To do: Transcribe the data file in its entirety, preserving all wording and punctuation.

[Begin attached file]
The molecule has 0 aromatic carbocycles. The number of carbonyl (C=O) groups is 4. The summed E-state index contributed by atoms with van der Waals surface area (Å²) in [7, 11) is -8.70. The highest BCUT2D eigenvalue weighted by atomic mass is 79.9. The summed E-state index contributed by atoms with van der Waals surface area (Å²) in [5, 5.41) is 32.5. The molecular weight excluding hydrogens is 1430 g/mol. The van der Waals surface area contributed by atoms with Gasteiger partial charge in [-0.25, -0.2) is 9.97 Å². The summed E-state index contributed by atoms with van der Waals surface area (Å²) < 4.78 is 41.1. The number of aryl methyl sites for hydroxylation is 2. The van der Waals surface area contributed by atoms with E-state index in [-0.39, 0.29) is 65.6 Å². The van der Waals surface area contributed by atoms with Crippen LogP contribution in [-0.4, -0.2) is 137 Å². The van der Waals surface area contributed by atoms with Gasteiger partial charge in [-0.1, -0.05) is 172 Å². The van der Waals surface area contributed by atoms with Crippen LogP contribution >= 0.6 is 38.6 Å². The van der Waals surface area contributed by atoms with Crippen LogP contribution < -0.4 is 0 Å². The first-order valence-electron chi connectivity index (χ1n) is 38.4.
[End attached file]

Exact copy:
The molecule has 0 aromatic carbocycles. The number of carbonyl (C=O) groups is 4. The summed E-state index contributed by atoms with van der Waals surface area (Å²) in [7, 11) is -8.70. The highest BCUT2D eigenvalue weighted by atomic mass is 79.9. The summed E-state index contributed by atoms with van der Waals surface area (Å²) in [5, 5.41) is 32.5. The molecular weight excluding hydrogens is 1430 g/mol. The van der Waals surface area contributed by atoms with Gasteiger partial charge in [-0.25, -0.2) is 9.97 Å². The summed E-state index contributed by atoms with van der Waals surface area (Å²) < 4.78 is 41.1. The number of aryl methyl sites for hydroxylation is 2. The van der Waals surface area contributed by atoms with E-state index in [-0.39, 0.29) is 65.6 Å². The van der Waals surface area contributed by atoms with Crippen LogP contribution in [-0.4, -0.2) is 137 Å². The van der Waals surface area contributed by atoms with Gasteiger partial charge in [-0.1, -0.05) is 172 Å². The van der Waals surface area contributed by atoms with Crippen LogP contribution >= 0.6 is 38.6 Å². The van der Waals surface area contributed by atoms with Crippen LogP contribution < -0.4 is 0 Å². The first-order valence-electron chi connectivity index (χ1n) is 38.4.